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Criminalize threats to public officials

Criminalize threats to public officials
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Just as 9/11 led to new, tough measures against foreign terrorists, the Jan. 6 insurrection should lead to changes in law to curb domestic terrorists.

For starters, all threats of violence against elected officials, former elected officials, election managers and all others in public service, and their family members, should be prosecuted. In some cases, when investigations show that the perpetrator is not part of a group promoting violence, has not previously participated in violent demonstrations and otherwise has no record of violence, the offender may merely be subjected to a warning and a police record. Threats by those who have demonstrated a propensity to violence may be punished more severely. But no such threats should be ignored.

One may wonder why authorities often do not prosecute those who drive elected officials to hide in hotels, crash in their friends’ homes or even relocate, and to fear that expressing themselves will lead to harm to themselves and their families. The reason is a great ambiguity in the law. The details are complex, but, essentially, the line that separates free speech from criminal activity is particularly unclear in this case.

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In United States v. Kelner (2d Cir. 1976), the U.S. Court of Appeals for the Second Circuit stated that a threat is a crime only if “on its face and in the circumstances in which it is made [it] is so unequivocal, unconditional, immediate, and specific as to the person threatened, as to convey a gravity of purpose and imminent prospect of execution.” A mouthful. In a separate opinion agreeing with the Court’s decision to deny certiorari in the case Perez v. Florida (2017), Justice Sonia SotomayorSonia SotomayorSupreme Court unanimously rules certain crack offenders not eligible for resentencing Supreme Court confounding its partisan critics Gorsuch, Thomas join liberal justices in siding with criminal defendant MORE commented that it is still incumbent upon the Court to “decide precisely what level of intent suffices” to turn a threat from protected First Amendment speech into a criminal act, a decision the Court has thus far sidestepped in its rulings. And then there are a number of state statutes that differ from one jurisdiction to another.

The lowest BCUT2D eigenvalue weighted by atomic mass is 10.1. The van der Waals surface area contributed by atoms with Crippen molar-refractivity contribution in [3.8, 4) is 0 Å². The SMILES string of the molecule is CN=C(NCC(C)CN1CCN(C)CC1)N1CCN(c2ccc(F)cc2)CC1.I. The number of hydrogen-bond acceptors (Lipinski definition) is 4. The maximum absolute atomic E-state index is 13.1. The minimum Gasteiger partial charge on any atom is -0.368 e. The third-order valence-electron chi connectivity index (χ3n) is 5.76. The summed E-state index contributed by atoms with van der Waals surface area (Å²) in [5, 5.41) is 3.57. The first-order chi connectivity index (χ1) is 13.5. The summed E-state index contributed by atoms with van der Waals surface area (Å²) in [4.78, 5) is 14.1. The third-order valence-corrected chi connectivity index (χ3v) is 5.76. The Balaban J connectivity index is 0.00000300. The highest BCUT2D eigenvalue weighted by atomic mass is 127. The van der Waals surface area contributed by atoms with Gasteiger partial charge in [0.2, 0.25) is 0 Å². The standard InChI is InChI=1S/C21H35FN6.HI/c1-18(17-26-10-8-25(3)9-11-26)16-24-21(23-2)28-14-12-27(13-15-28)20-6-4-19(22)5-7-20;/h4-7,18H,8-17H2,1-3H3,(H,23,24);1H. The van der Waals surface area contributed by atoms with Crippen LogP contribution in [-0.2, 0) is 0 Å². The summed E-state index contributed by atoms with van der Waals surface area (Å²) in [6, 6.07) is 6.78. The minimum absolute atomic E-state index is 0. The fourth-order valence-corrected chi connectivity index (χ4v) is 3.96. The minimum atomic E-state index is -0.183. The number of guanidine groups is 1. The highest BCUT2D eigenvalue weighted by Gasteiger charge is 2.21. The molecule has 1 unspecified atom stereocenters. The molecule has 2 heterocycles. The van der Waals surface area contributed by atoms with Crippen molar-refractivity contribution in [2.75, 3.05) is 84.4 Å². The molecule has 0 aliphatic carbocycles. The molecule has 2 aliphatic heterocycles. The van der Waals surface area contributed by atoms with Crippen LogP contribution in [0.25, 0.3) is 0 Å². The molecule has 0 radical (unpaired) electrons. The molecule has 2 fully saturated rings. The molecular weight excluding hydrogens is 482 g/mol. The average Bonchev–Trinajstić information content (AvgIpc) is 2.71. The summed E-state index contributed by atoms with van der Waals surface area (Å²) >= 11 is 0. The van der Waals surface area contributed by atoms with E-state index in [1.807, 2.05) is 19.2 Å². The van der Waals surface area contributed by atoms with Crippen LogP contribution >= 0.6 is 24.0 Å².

In the wake of Jan. 6, Congress should pass a law that any expression of a violent threat is a crime, although the severity of the punishment may be graded based on circumstances of the kind I've outlined. Meanwhile, prosecutors should file cases against people who threaten to kill or harm in order to provide opportunities for judges to set stronger precedents.

There are many who lump together those who advocate violence with those who promote hatred and conspiracy theories, based on the idea that the latter types of speech fertilize the grounds in which violence grows. But only a small fraction of those who make such expressions also threaten violence. We cannot, should not and need not criminalize such large categories of speech in order to face the insurrection. We should isolate the violent elements from the hate mongers, dealing with the latter through educational drives, which should not be limited to school but should encompass citizen education as well as civil engagement, such as reaching out to people we differ with in civil dialogues and community projects.

Separating those who advocate violence from those who “merely” believe in various conspiracy theories and espouse hate carries a political bonus. It will drive a wedge in the populist camp of Trumpists, making it more difficult for the next presidential candidate who seeks to imitate Trump – already a long list – to win and subject the nation to four more catastrophic years. In contrast, treating all who have the facts upside down the same way we treat the violent ones will serve to solidify the Trump base.

Media reports suggest that the insurrectionists have been emboldened by the invasion of the Capitol. If many of them find themselves in the courts, defending themselves against charges that they posed violent threats, it will cool the ardor. This alone justifies more clearly criminalizing threats of violence before they are carried out.

Amitai Etzioni is a professor of international affairs at The George Washington University. A short video, “The Making of the Peacenik,” offers a very brief summary of his work on curbing violence.